Understanding and controlling the growth and propagation of quantum correlations and entanglement is an emerging frontier in non-equilibrium many-body physics, and a crucial key step for unlocking the full advantage of quantum systems. In this talk, Ana Maria Rey will discuss how in multi-layer spin systems, currently accessible in a broad range of quantum platforms, such as arrays of neutral atoms, Rydberg atoms, magnetic atoms and polar molecules, spin interactions can be utilized to realize in a controllable manner a variety of correlated pair-production processes. In particular, Rey will describe how in bi-layer systems, the capability to select individual layers and prepare targeted initial states, can enable the generation of iconic two-mode squeezing models that feature exponential growth of entanglement and are relevant in many contexts ranging from the foundations of quantum mechanics, to parametric amplification in quantum optics, to the Schwinger effect in high-energy physics and Unruh thermal radiation in general relativity. In multi-layers Rey will show it is possible to engineer a chiral bosonic Kitaev model featuring chiral propagation of correlations. Overall in this talk, Rey will report how current single-layer addressing capabilities can allow shaping and controlling the temporal growth and spatial propagation of quantum correlations in a variety of spin systems relevant for quantum simulation.

    Shu-Heng Shao
    Stony Brook University

    Harmony of Symmetries

    We will discuss lattice and continuum models ranging from those related to fractons, to compact Lifshitz theory, and to tensor gauge theory. These models have exotic global symmetries, which are the underlying reasons why they defy a standard continuum limit. We also discuss the anomalies of these global symmetries and their realizations on the lattice. Finally, we present a class of lattice models that can be defined on general graphs, which include a robust stabilizer code with lineon excitations.

    Dam Thanh Son
    University of Chicago

    Nonlinear Bosonization of Fermi Surfaces: The Method of Coadjoint Orbits

    Dam Thanh Son and collaborators have developed a new method for bosonizing the Fermi surface based on the formalism of the coadjoint orbits. This allows one to parametrize the Fermi surface by a bosonic field that depends on the spacetime coordinates and on the position on the Fermi surface. The Wess–Zumino–Witten term in the effective action, governing the adiabatic phase acquired when the Fermi surface changes its shape, is given by the Kirillov–Kostant–Souriau symplectic form on the coadjoint orbit. Together with a Hamiltonian, the resulting local effective field theory captures both linear and nonlinear effects in Landau’s Fermi liquid theory. Extensions of the theory that incorporate spin degrees of freedom and the BCS order parameter are discussed.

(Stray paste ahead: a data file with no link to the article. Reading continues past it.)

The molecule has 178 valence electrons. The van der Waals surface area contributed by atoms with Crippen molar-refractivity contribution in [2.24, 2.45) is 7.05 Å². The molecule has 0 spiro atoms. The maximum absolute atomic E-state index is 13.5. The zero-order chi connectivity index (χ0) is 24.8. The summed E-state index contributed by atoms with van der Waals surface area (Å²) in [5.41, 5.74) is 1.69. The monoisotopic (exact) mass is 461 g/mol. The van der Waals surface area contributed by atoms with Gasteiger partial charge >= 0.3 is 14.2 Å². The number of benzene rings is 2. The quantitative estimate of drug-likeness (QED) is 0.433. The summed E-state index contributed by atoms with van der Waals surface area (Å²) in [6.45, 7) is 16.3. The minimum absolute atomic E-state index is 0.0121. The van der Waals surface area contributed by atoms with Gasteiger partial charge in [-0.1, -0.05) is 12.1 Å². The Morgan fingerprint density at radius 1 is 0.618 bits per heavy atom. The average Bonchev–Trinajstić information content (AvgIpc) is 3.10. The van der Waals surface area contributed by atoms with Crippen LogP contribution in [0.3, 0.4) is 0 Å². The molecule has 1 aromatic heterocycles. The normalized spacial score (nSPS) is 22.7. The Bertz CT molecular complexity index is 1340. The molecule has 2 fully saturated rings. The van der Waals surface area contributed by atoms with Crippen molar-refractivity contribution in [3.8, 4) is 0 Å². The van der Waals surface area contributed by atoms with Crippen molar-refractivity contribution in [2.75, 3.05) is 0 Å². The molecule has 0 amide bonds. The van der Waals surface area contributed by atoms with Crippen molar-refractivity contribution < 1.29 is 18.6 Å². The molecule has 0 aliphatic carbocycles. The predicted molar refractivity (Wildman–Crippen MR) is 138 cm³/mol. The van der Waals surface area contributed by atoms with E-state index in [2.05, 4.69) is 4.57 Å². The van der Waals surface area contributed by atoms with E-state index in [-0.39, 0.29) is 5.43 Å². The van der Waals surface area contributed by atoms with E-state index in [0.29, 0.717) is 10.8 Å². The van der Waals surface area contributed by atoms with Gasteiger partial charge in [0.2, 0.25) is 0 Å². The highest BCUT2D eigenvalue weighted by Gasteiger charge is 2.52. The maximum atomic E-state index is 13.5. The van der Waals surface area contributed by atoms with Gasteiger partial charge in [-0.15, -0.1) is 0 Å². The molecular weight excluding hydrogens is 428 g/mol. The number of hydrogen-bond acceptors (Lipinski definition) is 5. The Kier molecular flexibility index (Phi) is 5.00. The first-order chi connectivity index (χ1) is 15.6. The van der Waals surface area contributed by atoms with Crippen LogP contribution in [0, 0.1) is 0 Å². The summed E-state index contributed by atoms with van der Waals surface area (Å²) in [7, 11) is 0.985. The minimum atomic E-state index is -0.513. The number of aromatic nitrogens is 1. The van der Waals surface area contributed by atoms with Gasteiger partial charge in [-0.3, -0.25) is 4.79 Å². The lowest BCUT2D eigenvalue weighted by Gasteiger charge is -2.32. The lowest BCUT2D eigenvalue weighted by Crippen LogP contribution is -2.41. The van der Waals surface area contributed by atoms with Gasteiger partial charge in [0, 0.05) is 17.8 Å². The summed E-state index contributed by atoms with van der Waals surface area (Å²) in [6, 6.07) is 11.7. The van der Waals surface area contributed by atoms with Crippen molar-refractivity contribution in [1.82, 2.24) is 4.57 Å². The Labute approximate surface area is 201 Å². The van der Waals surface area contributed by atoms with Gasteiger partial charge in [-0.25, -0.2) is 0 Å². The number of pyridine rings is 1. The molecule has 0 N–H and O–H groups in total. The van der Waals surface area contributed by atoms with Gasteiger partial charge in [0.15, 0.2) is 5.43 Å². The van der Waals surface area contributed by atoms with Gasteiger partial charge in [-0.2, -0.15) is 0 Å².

Ashvin Vishwanath
    Harvard University

    Ultra Quantum Matter

    The investigation of new states of matter made possible by long-range quantum entanglement represents a fundamental frontier of science that is seeing rapid progress. Ashvin Vishwanath will describe our collaboration’s efforts to classify such ultra quantum matter, to pinpoint their patterns of entanglement and physical properties and to realize and identify them in the laboratory. Promising future directions in the study of both gapped states, such as topological orders and fractons, as well as gapless states including novel metallic phases and the realization of such states particularly in synthetic quantum systems, will be outlined.